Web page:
Following the previous post, we are interested in solving the following equation
where (with , ) is a conformal metric conformally to . In this entry, we introduce the Hidehiko Yamabe approach. His approach is variational. To keep his notation used, we rewrite the PDE as the following
Yamabe tried to minimize the following
over the Sobolev space where . Let us say
In the first stage, he showed that
Theorem B. For any , there exists a positive function satisfying
In the second stage, he sent to to obtain a solution. He proved
Theorem C. As tends to , a uniform limit of such exists, is positive and satisfies
Once the preceding PDE is solved, one can replace by any constant, thus, finishing the prescribing scalar curvature in the constant case.
While the proof of Theorem B is correct, a mistake was found in the proof of Theorem C by Trudinger. As can be expected, in order to send to , one needs to derive some uniform bound for the sequence of solutions of subcritical equations. In order to do that, Yamabe used the Green function for the operator
It is important to note that if and we define
- for any satisfying
- Therefore where is an absolute constant if is larger than a fixed constant.
Having this result, Yamabe used an iteration to derive an uniform boundedness. Take a positive fixed . Starting at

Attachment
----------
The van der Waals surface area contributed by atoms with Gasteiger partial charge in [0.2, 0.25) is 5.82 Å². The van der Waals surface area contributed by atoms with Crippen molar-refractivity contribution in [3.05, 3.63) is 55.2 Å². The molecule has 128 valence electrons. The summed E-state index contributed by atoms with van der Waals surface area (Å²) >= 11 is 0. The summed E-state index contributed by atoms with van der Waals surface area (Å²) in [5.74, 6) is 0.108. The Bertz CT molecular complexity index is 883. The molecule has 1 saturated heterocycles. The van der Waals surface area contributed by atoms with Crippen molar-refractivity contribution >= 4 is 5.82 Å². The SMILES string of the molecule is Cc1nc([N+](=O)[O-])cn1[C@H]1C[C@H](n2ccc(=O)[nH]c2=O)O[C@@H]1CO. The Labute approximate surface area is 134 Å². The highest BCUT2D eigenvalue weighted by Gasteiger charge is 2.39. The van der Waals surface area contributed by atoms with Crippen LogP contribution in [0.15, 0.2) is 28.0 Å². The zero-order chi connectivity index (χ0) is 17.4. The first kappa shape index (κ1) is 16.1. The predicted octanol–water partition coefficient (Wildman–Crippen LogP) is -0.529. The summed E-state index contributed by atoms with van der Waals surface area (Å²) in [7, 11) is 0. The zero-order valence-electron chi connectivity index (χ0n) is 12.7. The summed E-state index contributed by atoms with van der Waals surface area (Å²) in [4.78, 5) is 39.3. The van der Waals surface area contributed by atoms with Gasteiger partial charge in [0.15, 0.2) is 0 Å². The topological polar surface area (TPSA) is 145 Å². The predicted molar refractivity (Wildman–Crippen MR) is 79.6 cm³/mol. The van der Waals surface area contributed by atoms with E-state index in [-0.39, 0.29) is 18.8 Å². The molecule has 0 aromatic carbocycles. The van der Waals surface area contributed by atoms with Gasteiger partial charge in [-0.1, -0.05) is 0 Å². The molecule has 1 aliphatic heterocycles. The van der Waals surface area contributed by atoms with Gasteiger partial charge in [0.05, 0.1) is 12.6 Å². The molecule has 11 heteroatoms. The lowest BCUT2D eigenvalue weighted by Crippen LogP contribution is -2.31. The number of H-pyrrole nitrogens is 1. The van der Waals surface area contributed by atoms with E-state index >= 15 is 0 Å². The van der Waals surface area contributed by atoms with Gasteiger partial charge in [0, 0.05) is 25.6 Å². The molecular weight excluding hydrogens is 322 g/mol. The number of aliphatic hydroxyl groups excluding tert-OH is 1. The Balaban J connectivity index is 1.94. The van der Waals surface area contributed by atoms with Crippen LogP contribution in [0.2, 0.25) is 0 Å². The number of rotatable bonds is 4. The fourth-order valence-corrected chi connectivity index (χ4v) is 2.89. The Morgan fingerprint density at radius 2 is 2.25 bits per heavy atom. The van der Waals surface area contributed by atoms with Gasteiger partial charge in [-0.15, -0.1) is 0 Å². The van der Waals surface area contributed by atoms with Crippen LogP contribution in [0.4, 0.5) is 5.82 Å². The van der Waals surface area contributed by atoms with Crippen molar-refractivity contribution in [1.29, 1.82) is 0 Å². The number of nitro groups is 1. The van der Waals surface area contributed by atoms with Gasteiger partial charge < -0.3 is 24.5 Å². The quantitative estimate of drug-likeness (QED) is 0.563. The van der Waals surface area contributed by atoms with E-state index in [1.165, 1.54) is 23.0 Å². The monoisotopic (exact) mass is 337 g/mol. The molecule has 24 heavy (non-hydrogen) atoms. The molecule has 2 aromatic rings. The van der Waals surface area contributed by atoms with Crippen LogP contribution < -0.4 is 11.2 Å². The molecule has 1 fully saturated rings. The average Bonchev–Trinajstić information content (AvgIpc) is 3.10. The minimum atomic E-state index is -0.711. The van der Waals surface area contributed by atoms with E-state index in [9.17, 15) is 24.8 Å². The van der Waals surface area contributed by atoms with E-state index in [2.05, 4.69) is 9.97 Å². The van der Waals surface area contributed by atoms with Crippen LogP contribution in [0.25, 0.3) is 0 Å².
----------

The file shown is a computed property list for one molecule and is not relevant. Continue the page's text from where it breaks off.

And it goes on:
he then defined
It is immediately to check that
Clearly, using the Green function, there holds
Therefore, due to the presence of the high order term, if , we would have
Using this, we get that
Here we have used the following fact
to get the estimate. Clearly,
In other words, we would have
If we repeat this procedure, we would have
Unfortunately, this estimate was not calculated correctly in the Yamabe paper. To be precise, he claimed that
This points out a serious mistake found by Trudinger. In other words, in view of the iteration procedure, to compare norms between and , we first compare norms between and and then compare norms between and . It turns out that Yamabe made a mistake in the latter part where he missed to raise to power .
Now let us see the rest of Yamabe’s argument if this mistake were correct. Indeed, by denoting
we get by the Holder inequality, since , that
However, from the choice of , we get
Hence, for small and since , there holds
Combining all, we arrive at
which immediately implies that is bounded since . Notice that if we presume that Yamabe did correct, then we can go though the proof of uniformly boundedness of the sequence of solutions since the bound for is independent of so that the sequence of solutions is uniformly bounded.
If we modify the above argument using the correct estimate, we would have
But then we get
which gives us nothing since the exponent is too big, in fact, converging to as and we have no way to control from above, even for the case when no iteration happens.
We close this note by quoting the following in a paper by Trudinger: “More intuitively speaking, his proof of Theorem C cannot be expected to work since it does not distinguish at all two facts related to the problem
- the presence of the term in the equation and
- the compactness of “.
- The Yamabe problem: A Story
- The Yamabe problem: The work by Hidehiko Yamabe
- The Yamabe problem: The work by Neil Sidney Trudinger
- The Yamabe problem: The work by Thierry Aubin
- The Yamabe problem: The work by Richard Melvin Schoen